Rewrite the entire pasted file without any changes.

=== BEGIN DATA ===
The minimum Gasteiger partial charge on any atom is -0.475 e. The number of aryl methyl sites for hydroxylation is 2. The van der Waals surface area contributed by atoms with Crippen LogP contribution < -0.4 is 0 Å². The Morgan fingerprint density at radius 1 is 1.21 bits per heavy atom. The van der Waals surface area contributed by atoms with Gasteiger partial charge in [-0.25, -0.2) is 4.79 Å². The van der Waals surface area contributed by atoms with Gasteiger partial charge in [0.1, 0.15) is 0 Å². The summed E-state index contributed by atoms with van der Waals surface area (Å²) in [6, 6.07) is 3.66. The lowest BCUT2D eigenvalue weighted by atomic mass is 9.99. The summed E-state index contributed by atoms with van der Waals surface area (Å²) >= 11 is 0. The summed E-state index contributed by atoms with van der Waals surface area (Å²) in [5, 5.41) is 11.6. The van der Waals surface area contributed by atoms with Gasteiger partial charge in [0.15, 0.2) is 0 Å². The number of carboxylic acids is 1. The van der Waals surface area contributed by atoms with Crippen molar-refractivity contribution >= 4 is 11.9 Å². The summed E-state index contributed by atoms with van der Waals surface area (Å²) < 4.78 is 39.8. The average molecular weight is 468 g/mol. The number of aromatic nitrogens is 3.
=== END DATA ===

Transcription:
The minimum Gasteiger partial charge on any atom is -0.475 e. The number of aryl methyl sites for hydroxylation is 2. The van der Waals surface area contributed by atoms with Crippen LogP contribution < -0.4 is 0 Å². The Morgan fingerprint density at radius 1 is 1.21 bits per heavy atom. The van der Waals surface area contributed by atoms with Gasteiger partial charge in [-0.25, -0.2) is 4.79 Å². The van der Waals surface area contributed by atoms with Gasteiger partial charge in [0.1, 0.15) is 0 Å². The summed E-state index contributed by atoms with van der Waals surface area (Å²) in [6, 6.07) is 3.66. The lowest BCUT2D eigenvalue weighted by atomic mass is 9.99. The summed E-state index contributed by atoms with van der Waals surface area (Å²) >= 11 is 0. The summed E-state index contributed by atoms with van der Waals surface area (Å²) in [5, 5.41) is 11.6. The van der Waals surface area contributed by atoms with Gasteiger partial charge in [0.15, 0.2) is 0 Å². The number of carboxylic acids is 1. The van der Waals surface area contributed by atoms with Crippen molar-refractivity contribution >= 4 is 11.9 Å². The summed E-state index contributed by atoms with van der Waals surface area (Å²) < 4.78 is 39.8. The average molecular weight is 468 g/mol. The number of aromatic nitrogens is 3.